He let himself sink, retreating back into the recesses of his mind. There was no pain there. Well, a little, he could still sense it, but he felt so far below it to let it affect him. He smiled inwardly. It was quiet and dark, his favorite combination. The warmth enveloped him like a quilt, the silence bliss upon his ears.

".He's doing it again." Mumbled the second, younger man. "Should I.?"

"By all means," Snapped the old interrogator. The younger man unhooked a long black whip that he always kept present at his hip. He unfurled it, then let it whistle though the air. A red streak materialized on the young man's previously unbroken skin.

He was brought back with sudden shook, a startled cry of pain managing to escape. His head drooped, strong shoulders dripping with newly shed blood and shaking uncontrollably, drawing short gasping breaths.

His interrogator leaned forward, the wizened face uncomfortably close to his own. Had he no conception of personal space?

"Sorry, lad, but you're not going to get out of it that easy."

The young man glared daggers at him, the black eye a firestorm of raging hatred. Mustering what little he had left, he spit at him, the spray of saliva hitting him in the eye. Bold? Yes. Stupid? Well, it depended on whether you wanted to live or die.

There was movement in the back corner. With a disgusted sigh, the hooded man turned and left just as the interrogator slapped him maliciously across the face and the younger man began readying his metal toothpicks. He left swiftly, the cloak fanning out behind him in his escape. The echoing, weak, pitiful cries of agony followed him out the room and down the hall, the sound of it made his gut twist in guilt.

He could stop it. Release the prisoner of his pain, misery, and confusion. One flick of the wrist, a flash of cold unforgiving steel and it end. True, he was disgusted with the prisoner's treatment, he had endured for so long under immense pressure. It was a wonder he was not a ranting lunatic, spilling all that he knew and then some. He was already too strained to make any noises short of animalistic utterances, the strong muscles slowly going to waste, battered and bleeding, too weak to stand much less walk.

Yet, he chose not to. As wrong as it was, he had his reasons. Frankly, it was either the prisoner or him that was going to sit in that awful chair, might as well be him. The battered young man was his scapegoat, an exhausted mouse for them to bat around while he operated right under their noses. They gave them protection while he destroyed them from the inside out, the perfect little parasite.

.Speaking of which, he was late for his meeting. His boot heels clicked angrily as he marched forward at a swift pace. Those in his path quickly skirted to one side, giving him a wide berth, knowing better not to get in his way. The scabbard of his broadsword just peaked out of the hem of his robes, a subtle reminder of his position. No one questioned him or asked many questions, few even knew what his face looked like in that black void covered by the hood. It was a wonder no one suspected him in the first place. But, he had sworn fidelity to the king, that was good enough for them. Fools.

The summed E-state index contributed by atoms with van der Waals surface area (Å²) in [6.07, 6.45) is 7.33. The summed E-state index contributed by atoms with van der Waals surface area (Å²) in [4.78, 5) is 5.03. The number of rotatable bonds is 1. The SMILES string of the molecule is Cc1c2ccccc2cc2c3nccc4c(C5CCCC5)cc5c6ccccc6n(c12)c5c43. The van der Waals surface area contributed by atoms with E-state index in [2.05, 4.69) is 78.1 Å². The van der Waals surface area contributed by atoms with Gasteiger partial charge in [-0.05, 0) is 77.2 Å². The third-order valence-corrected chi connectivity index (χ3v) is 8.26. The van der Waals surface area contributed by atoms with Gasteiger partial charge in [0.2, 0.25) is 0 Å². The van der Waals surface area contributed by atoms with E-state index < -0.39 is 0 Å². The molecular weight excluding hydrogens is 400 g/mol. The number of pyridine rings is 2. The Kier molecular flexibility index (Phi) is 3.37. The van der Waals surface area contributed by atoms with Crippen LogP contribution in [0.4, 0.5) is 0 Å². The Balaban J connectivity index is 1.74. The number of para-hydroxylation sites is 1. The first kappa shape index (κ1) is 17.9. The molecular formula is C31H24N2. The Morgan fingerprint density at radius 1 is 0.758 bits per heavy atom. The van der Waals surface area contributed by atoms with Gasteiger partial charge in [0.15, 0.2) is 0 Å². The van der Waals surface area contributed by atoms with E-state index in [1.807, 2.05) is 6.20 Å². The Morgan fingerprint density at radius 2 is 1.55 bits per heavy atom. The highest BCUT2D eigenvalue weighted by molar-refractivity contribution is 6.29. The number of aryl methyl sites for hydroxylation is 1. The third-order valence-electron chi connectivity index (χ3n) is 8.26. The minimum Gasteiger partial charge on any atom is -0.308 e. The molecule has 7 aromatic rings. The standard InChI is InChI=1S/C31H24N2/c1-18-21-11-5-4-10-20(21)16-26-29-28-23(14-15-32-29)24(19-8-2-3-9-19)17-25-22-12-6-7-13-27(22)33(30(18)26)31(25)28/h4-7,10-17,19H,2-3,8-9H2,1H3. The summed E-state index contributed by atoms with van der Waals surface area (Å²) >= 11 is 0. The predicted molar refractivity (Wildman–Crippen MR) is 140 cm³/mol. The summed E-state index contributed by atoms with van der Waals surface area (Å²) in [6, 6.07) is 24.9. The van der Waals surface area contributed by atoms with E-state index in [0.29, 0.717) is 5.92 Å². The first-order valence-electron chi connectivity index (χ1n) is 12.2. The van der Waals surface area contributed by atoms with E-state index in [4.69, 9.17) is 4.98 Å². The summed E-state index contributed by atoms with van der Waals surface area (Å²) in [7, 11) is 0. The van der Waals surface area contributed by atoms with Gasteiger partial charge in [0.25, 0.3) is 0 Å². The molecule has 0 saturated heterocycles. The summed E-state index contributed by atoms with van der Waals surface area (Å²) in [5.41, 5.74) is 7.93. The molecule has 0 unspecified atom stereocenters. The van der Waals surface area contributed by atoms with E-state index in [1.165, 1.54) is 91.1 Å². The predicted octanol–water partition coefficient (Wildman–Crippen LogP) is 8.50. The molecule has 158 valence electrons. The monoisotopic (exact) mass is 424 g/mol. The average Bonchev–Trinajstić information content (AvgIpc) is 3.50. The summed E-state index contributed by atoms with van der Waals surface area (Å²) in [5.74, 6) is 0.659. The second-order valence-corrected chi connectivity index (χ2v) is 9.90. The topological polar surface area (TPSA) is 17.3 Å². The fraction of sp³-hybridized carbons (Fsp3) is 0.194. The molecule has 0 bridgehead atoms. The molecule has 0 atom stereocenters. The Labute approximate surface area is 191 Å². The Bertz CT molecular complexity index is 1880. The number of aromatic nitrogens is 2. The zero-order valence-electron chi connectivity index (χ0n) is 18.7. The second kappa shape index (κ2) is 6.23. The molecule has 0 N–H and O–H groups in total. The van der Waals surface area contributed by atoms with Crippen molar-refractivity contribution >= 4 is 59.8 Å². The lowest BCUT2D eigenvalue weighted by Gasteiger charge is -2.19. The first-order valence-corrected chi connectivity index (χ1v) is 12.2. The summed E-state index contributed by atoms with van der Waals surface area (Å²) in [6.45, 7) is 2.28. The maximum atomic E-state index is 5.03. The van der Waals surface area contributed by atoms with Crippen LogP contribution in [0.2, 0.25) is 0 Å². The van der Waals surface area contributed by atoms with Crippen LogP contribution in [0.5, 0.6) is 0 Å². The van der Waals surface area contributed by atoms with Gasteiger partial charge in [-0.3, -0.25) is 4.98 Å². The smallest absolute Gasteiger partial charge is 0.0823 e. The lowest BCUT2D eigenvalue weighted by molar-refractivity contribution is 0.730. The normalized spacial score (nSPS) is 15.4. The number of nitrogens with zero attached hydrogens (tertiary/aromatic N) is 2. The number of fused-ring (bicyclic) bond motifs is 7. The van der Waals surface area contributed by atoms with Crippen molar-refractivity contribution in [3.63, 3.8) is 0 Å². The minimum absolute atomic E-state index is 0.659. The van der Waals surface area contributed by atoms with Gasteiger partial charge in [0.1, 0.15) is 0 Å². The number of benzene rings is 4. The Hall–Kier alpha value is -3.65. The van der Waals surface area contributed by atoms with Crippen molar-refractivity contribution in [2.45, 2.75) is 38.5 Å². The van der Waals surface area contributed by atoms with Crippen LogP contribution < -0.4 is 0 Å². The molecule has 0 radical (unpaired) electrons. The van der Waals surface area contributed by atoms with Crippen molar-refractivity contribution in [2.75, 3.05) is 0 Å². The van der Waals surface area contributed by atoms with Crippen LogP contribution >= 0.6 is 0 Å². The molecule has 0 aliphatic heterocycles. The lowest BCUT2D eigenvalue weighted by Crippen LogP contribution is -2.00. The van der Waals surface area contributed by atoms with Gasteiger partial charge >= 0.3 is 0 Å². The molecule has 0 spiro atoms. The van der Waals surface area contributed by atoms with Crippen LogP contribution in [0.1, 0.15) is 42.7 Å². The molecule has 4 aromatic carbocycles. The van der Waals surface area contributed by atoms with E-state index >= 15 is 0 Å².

He had reached a simple door, identical to countless others he had passed. He slowed his pace, walked past it just as a bumbling guard had cleared the long corridor, he redoubled without even pausing and went to the door. Key already in hand, he thrust it into the lock and twisted it. With a barely audible grunt, he threw his weight onto it, budging the rusted hinges considerably. With a second slam, the door creaked open, what lay beyond it enveloped in darkness. He shut the door behind him and stalked blindly along the pitch-black passageway, knowing exactly where to step down when he found the steps and where to skirt along the walls where pieces of the stone floors had fallen away to cavernous voids below. But there was light up ahead, he could see it: a thin, dim line that ran level with the floor, illuminating his path. A door.

With a quick flick of the latch, he was inside a small room. The light that had guided his way was an off-setting acidic green, lighted a stone wall where some prisoner had gone mad and scraped his bloody fingers along it till they bled--a fingernail was still pasted to one of them. A low table was the only form of furniture in the suffocating atmosphere. Upon it sat a shallow basin, from which the light emanated. It was filled with a substance that was neither liquid nor gas, it swirled and churned constantly as if a weak breeze tugged at it.